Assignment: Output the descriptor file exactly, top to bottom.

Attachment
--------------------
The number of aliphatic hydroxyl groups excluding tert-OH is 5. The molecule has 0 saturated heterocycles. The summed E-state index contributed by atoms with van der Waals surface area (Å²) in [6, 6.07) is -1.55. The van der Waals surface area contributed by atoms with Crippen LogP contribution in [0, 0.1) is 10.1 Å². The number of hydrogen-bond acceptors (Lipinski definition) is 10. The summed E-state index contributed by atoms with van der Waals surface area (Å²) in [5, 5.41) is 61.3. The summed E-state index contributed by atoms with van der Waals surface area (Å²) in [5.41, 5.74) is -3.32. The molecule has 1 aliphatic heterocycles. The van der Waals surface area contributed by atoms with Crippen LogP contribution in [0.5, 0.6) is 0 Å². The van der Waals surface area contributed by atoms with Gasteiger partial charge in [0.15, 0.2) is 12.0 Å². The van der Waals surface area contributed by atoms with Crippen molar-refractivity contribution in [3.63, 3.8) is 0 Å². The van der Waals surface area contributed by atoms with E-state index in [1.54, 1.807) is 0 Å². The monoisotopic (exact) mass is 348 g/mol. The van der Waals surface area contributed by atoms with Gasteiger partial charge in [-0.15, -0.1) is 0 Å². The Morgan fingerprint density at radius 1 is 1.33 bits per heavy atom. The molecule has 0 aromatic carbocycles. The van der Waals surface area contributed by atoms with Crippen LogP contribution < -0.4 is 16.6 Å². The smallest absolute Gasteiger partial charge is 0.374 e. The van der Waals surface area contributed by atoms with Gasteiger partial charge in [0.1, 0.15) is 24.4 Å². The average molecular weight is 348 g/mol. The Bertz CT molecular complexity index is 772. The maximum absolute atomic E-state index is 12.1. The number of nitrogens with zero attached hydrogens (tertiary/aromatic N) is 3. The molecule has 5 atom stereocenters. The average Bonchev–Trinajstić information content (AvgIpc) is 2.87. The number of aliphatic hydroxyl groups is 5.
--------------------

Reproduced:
The number of aliphatic hydroxyl groups excluding tert-OH is 5. The molecule has 0 saturated heterocycles. The summed E-state index contributed by atoms with van der Waals surface area (Å²) in [6, 6.07) is -1.55. The van der Waals surface area contributed by atoms with Crippen LogP contribution in [0, 0.1) is 10.1 Å². The number of hydrogen-bond acceptors (Lipinski definition) is 10. The summed E-state index contributed by atoms with van der Waals surface area (Å²) in [5, 5.41) is 61.3. The summed E-state index contributed by atoms with van der Waals surface area (Å²) in [5.41, 5.74) is -3.32. The molecule has 1 aliphatic heterocycles. The van der Waals surface area contributed by atoms with Crippen LogP contribution in [0.5, 0.6) is 0 Å². The van der Waals surface area contributed by atoms with Gasteiger partial charge in [0.15, 0.2) is 12.0 Å². The van der Waals surface area contributed by atoms with Crippen molar-refractivity contribution in [3.63, 3.8) is 0 Å². The van der Waals surface area contributed by atoms with E-state index in [1.54, 1.807) is 0 Å². The monoisotopic (exact) mass is 348 g/mol. The van der Waals surface area contributed by atoms with Gasteiger partial charge in [-0.15, -0.1) is 0 Å². The Morgan fingerprint density at radius 1 is 1.33 bits per heavy atom. The molecule has 0 aromatic carbocycles. The van der Waals surface area contributed by atoms with Crippen LogP contribution < -0.4 is 16.6 Å². The smallest absolute Gasteiger partial charge is 0.374 e. The van der Waals surface area contributed by atoms with Gasteiger partial charge in [0.1, 0.15) is 24.4 Å². The average molecular weight is 348 g/mol. The Bertz CT molecular complexity index is 772. The maximum absolute atomic E-state index is 12.1. The number of nitrogens with zero attached hydrogens (tertiary/aromatic N) is 3. The molecule has 5 atom stereocenters. The average Bonchev–Trinajstić information content (AvgIpc) is 2.87. The number of aliphatic hydroxyl groups is 5.